A Journey Through the History of Cars [Infographic]

1DRAFT_CARS-01

It’s difficult to imagine a world without automotive transport. We are surrounded by the internal combustion engine; it has driven a revolution in mobility that has transformed how we live and the appearance of our cities. This fab interactive infographic tells the story of the big moments and game-changing cars that have defined the journey to today – and what will shape the road ahead.

Screen Shot 2015-11-02 at 09.47.01

One way or another?

There was a moment in time when the story of motoring could have headed in a totally different direction. Much of the early motoring buzz was around the potential of electric cars; in the US alone, 30,000 such vehicles were on the roads by 1900. Even earlier, steam and hydrogen-powered alternatives were also widely trailed and tested. If any of these solutions had caught on, the world of transport might have been a very different place.

But petrol power won the race for early dominance. In 1885, the Benz Motorwagen was the first car to make it to production. Cars remained the preserve of the super wealthy until the post-war boom of mass production in the 1920s. The Ford Model T is widely regarded as the breakthrough – the first truly ‘popular’ car, available to all.

From there, the spread of motor vehicles across the world has been as relentless as it has been revolutionary. There are 1.2 billion cars in the world, of which 97.5% are petrol-powered, with the USA leading the way in ownership – with 250 million vehicles on the road. In less than a century, the humble motor vehicle has changed the face of the planet forever – but what does the next century hold for the drivers of tomorrow?

Around the corner

The future of cars is bright but there are challenges on the road ahead. Moving towards a safer and more sustainable version of driving is the global direction of travel. The recent Volkswagen emissions scandal has brought concerns about the impact of driving on the environment back on to the front pages of the world’s media. But, in the light of these environmental costs, how will driving change?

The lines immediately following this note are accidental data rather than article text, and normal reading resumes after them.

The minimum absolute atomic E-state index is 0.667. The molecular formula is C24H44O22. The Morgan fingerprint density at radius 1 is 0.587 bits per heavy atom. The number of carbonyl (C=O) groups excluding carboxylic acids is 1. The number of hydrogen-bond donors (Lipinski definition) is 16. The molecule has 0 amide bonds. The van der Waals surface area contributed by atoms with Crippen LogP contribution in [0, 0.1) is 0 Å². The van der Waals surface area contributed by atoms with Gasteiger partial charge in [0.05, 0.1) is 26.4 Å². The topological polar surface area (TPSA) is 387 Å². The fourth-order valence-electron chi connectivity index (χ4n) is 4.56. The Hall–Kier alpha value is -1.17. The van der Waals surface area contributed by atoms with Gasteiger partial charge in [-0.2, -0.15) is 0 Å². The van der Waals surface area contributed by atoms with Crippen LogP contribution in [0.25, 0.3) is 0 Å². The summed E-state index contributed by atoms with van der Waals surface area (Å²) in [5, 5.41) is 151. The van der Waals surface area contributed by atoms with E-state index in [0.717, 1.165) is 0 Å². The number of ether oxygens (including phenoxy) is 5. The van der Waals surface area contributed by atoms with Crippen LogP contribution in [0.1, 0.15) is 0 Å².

A market transition is looming; global transformation is imminent, and the big brands are already prepared. But there are new names leading the way – rather than established manufacturers or fuel giants, global tech powers like Google are investing heavily in developing driverless technology, while Apple has recognized the potential benefit of a boom for integrated in-car technology.

Driverless cars are central to this idea of change – a more sustainable, efficient and less stressful way to travel which could reduce accidents and transform our towns and cities. Concerns around the capacity of computers to make ethical decisions have not yet been resolved, and there remains a reluctance from many drivers to pass control of the wheel over to the machines.

Tech wizard Elon Musk, CEO of electro-pioneers Tesla, is very clear about how the future will demand radical changes to our day-to-day habits. According to Musk, a driverless car, ten times safer than one driven by a human, is only five years away – and this is a change that is not just desirable, but necessary. “Some people don’t like change,” he says, “but you need to embrace change if the alternative is disaster.”

Ominous words, but there’s a lot to celebrate about the global impact of motoring. The car has been a tool for progress and an enabler of personal freedom across the world – and as technology accelerates, things can only get better.

What do you think the future of motoring holds? Would you trust a driverless car? Let us know!

The post A Journey Through the History of Cars [Infographic] appeared first on Lifehack.

Advertisements

Leave a Reply

Fill in your details below or click an icon to log in:

WordPress.com Logo

You are commenting using your WordPress.com account. Log Out / Change )

Twitter picture

You are commenting using your Twitter account. Log Out / Change )

Facebook photo

You are commenting using your Facebook account. Log Out / Change )

Google+ photo

You are commenting using your Google+ account. Log Out / Change )

Connecting to %s